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White House Targets Ag Provisions in Veto Threat of Mammoth Funding Bill

The U.S. House opened debate on a mammoth federal spending bill, including money for the USDA, on Tuesday under the threat of a presidential veto of the $322 billion bill. The White House said it opposed half a dozen USDA provisions in the bill, including language that would preclude relocating two research agencies to Kansas City and implementing a new inspection system for hog-slaughter plants.

In the 11-page Statement of Administration Policy, the White House said it was disappointed there was no language in the bill to allow interim reimbursement of the Commodity Credit Corp., which has covered the cost of Trump tariff payments to farmers and ranchers. The CCC, known as the “USDA’s bank,” has $7.7 billion left from its annual borrowing limit of $30 billion, according to Senator Debbie Stabenow — not enough to cover the $16 billion package announced by President Trump a month ago. CCC funding is renewed each fiscal year.

Agriculture Secretary Sonny Perdue, who chose Kansas City as the new home for the Economic Research Service and the National Institute of Food and Agriculture last week, plans to complete the move by September 30, the final day of this fiscal year. The bill pending in the House applies to fiscal 2020, which starts on October 1, so Perdue might be able to evade the prohibition in the bill, even if it becomes law.

In raising the threat of a veto, the White House said the spending bill would cost too much. The departments of Agriculture, Justice, Commerce, Interior, Veterans Affairs, Transportation, and Housing and Urban Development would be funded by the bill, as would such agencies as the FDA, EPA, and NASA. House Democratic leaders said 290 amendments could be offered during floor debate, including 34 concerning the USDA.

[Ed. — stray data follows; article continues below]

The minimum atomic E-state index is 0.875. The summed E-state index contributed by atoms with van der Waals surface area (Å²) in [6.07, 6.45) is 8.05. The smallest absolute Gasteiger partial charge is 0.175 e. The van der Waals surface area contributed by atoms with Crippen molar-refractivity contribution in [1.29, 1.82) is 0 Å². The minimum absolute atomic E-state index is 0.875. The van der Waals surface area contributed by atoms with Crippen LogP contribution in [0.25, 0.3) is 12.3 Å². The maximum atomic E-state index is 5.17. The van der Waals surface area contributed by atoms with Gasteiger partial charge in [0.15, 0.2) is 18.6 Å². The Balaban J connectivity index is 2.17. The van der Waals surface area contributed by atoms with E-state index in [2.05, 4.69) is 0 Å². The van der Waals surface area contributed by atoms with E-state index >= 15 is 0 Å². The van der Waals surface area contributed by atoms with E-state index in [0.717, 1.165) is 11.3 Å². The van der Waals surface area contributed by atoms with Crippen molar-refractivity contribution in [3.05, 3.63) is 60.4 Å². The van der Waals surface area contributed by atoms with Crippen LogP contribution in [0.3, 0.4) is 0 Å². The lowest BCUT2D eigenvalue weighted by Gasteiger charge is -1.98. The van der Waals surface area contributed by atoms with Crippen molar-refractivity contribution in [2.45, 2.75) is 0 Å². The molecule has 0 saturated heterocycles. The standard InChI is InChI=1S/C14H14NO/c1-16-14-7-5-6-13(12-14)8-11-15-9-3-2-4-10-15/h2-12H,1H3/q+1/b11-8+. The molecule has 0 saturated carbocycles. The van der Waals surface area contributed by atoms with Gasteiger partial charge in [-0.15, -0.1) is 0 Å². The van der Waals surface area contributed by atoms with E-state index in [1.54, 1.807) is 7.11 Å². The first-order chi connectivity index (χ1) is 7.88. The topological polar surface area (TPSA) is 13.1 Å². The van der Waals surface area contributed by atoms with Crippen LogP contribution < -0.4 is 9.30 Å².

Representative Sanford Bishop, whose Appropriations subcommittee oversees the USDA and FDA, said that “to protect the integrity” of the ERS and NIFA, prohibitions against moving the agencies were included in the funding bill. An array of farm and science groups oppose the relocation, as do former officials, from Republican and Democratic administrations, who led the USDA’s research activities. The White House says the relocation would save money and “bring federal resources closer to the stakeholders.”

The spending bill would block the USDA from implementing a new hog-slaughter inspection system until the agency’s inspector general reviews the data compiled by the USDA to justify it. The bill also would prevent the USDA from closing several Civilian Conservation Centers, which are run by the U.S. Forest Service and offer job-training programs.

In its statement, the White House said it had requested an interim infusion of money for the Commodity Credit Corp. This would be the second year of Trump tariff payments. The USDA has spent around $10 billion, including more than $8.5 billion in direct payments to producers, to offset the impact of the trade war on 2018 production, with payments that stretched into this year. The new trade mitigation package would disburse payments to farmers in three installments, beginning in late summer, officials said in late May.

When Stabenow asked about CCC funding during a Senate Agriculture hearing last week, Agriculture Undersecretary Ted McKinney said, “We are going to take what we have and use that” for trade payments.

Produced with FERN, non-profit reporting on food, agriculture, and environmental health.
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